This also being a useful parent tool because it allows the child space to experience their emotions and regain a sense of balance, as well as separates them from their poor behaviours. Something that means they learn to under that the consequences aren’t personal. This being hugely important for their sense of being loved and self-esteem later on in life.

Learn that it’s OK to make mistakes.

Mistakes are the antithesis of being perfect, and as parents, we can often be terrified of making them. This is because we love our children and see them as the most precious things in the world, and so don’t want them to experience any discomfort even if it’s it relatively minor.

However, while we must keep them safe and protect them from any major issues, kids do need to experience life the way that it really is. That means being tired, or bored, or not always getting there way.


It is also crucial to remember that as human beings, and so as parents, we will make mistakes. That means you won’t always have the perfect sleep routine straight off, sometimes you will be exhausted and end up shouting instead of using a behaviour management system. Occasionally you will let them have too much sugar and then suffer the consequences too!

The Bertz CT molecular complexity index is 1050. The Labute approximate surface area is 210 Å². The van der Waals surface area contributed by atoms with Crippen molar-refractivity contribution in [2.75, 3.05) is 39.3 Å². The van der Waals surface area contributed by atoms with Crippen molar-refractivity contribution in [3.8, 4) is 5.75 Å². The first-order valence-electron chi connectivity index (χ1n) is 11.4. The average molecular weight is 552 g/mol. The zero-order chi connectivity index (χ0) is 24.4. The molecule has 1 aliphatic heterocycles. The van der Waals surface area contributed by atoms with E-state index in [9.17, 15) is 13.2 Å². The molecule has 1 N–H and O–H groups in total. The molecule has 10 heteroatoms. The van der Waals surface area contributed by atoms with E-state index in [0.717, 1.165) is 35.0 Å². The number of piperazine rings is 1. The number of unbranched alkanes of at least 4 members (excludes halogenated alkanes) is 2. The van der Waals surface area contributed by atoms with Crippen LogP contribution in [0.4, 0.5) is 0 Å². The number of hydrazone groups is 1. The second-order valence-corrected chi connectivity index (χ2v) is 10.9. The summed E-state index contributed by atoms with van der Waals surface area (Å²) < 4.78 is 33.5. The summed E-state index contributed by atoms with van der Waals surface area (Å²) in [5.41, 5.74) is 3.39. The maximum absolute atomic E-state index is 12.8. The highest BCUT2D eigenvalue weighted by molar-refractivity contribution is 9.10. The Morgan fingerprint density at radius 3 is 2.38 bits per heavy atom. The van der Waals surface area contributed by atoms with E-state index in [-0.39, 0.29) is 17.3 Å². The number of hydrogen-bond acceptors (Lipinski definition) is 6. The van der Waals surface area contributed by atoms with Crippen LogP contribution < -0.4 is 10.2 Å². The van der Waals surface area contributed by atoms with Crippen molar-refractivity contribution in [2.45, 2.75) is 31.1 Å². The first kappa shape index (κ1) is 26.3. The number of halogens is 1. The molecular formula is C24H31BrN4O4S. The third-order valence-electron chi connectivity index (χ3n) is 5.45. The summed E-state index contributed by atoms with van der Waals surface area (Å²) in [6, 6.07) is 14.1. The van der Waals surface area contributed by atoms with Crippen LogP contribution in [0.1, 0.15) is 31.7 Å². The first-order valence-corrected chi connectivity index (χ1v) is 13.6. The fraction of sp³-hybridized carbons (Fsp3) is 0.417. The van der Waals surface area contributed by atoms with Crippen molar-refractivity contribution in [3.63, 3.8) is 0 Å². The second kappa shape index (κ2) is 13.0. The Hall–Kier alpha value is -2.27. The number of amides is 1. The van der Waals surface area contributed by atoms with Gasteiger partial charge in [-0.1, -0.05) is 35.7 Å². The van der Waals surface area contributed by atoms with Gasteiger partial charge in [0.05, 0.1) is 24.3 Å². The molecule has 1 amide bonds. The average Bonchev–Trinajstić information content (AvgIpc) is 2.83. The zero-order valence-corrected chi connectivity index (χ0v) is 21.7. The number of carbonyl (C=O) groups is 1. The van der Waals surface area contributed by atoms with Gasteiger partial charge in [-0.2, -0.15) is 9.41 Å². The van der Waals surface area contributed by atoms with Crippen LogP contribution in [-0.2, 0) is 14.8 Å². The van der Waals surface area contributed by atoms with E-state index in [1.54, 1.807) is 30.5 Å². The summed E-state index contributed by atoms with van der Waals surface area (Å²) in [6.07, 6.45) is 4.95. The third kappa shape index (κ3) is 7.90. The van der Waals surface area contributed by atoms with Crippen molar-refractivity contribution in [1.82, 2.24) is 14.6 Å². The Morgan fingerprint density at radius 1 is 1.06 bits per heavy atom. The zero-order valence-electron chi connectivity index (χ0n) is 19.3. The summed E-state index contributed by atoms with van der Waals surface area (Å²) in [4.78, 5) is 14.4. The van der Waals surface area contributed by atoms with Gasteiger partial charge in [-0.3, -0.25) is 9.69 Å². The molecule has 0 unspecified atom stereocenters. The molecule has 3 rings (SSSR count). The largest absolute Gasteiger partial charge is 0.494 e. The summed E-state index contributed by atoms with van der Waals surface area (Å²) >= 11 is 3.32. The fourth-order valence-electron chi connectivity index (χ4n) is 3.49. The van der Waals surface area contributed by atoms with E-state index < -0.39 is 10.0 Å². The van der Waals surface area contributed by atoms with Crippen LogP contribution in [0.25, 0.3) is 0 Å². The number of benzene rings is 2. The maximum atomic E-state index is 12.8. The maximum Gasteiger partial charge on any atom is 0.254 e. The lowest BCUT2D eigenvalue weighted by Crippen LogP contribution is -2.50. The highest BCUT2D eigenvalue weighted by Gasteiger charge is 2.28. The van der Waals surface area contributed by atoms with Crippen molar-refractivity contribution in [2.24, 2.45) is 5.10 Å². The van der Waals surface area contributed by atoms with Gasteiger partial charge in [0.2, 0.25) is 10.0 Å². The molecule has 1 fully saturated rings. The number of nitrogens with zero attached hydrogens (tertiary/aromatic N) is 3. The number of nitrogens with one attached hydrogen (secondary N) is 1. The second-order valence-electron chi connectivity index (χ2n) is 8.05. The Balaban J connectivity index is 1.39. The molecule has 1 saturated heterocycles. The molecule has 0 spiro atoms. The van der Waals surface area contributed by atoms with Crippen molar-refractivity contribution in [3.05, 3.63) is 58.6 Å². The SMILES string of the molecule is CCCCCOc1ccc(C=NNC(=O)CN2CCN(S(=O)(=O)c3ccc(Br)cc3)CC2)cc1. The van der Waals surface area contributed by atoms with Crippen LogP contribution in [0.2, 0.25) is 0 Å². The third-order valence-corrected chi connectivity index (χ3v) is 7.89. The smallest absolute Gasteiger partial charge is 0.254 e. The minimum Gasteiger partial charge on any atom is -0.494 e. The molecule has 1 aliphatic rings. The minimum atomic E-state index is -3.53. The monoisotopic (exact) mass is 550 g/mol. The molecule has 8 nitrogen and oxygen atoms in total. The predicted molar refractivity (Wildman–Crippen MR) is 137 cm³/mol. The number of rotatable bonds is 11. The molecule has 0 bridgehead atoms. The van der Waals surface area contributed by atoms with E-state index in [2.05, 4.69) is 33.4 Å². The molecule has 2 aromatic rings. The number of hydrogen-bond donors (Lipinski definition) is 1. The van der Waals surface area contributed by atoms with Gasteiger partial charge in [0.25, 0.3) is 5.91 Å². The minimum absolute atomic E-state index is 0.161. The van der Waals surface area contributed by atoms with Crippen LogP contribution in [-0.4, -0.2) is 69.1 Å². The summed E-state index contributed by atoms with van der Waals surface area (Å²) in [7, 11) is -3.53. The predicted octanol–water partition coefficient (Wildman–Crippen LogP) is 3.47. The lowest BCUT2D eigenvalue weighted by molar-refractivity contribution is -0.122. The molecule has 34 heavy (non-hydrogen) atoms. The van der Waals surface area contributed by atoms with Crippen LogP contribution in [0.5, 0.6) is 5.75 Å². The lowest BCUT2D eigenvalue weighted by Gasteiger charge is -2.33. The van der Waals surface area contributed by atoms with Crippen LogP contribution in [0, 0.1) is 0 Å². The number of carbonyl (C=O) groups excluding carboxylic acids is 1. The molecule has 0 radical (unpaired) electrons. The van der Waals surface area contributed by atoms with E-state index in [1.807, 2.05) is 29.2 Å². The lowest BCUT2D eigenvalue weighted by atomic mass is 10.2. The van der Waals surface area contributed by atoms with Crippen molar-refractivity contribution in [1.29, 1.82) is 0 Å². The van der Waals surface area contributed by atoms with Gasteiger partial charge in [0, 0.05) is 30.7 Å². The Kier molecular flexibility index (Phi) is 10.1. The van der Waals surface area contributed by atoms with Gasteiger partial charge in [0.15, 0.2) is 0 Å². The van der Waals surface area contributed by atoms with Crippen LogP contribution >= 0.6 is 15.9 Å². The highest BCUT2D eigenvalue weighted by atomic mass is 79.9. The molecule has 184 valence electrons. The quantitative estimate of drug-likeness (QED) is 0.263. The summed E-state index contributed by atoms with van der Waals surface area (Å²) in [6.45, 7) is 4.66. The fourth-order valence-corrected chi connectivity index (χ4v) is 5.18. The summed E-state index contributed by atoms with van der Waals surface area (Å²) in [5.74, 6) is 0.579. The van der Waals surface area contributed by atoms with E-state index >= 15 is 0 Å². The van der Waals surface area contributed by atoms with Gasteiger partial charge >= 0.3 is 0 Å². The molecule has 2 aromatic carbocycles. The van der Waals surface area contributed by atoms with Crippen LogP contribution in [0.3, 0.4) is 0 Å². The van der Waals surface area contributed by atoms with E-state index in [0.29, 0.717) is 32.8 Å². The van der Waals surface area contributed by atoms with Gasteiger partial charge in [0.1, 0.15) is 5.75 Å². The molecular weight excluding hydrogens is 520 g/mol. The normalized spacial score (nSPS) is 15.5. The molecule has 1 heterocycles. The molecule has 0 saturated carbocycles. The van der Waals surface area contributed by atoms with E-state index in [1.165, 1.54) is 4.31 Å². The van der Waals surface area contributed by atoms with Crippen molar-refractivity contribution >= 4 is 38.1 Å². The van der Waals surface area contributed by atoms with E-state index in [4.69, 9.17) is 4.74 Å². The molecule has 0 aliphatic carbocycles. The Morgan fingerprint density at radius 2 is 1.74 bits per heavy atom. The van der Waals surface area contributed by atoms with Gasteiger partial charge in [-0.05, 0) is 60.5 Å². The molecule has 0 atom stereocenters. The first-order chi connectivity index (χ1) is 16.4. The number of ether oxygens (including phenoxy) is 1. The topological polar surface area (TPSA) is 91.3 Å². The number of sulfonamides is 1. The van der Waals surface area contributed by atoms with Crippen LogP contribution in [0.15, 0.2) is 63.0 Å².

Instead, what we should take away from this is that it is OK to make mistakes, because we don’t have to be a perfect parent. In fact, as long as we are keeping them safe, and relativity happy we are doing a good job!

Perfect Parenting Is A Myth: Here’s How To Be Really Good Instead

Talk to your kids, not at them.

One of the best thing things you can do to improve your parenting is to slow things down and take the time to actually listen and interact with your kids rather than talk at them. Of course, this can be tough when they are treading on your last nerve, and when you feel like you have no patience left but it is possible.

In fact, by creating some time in each day where you just sit down and have a conversation with your child you can set up a fantastic president for later on in life. After all, they will get used to talking to you and sharing aspects of their life. Something that can be incredibly helpful when it comes to monitoring their mood, how they are doing in and out of school, and checking to see if there are any problems they need help with.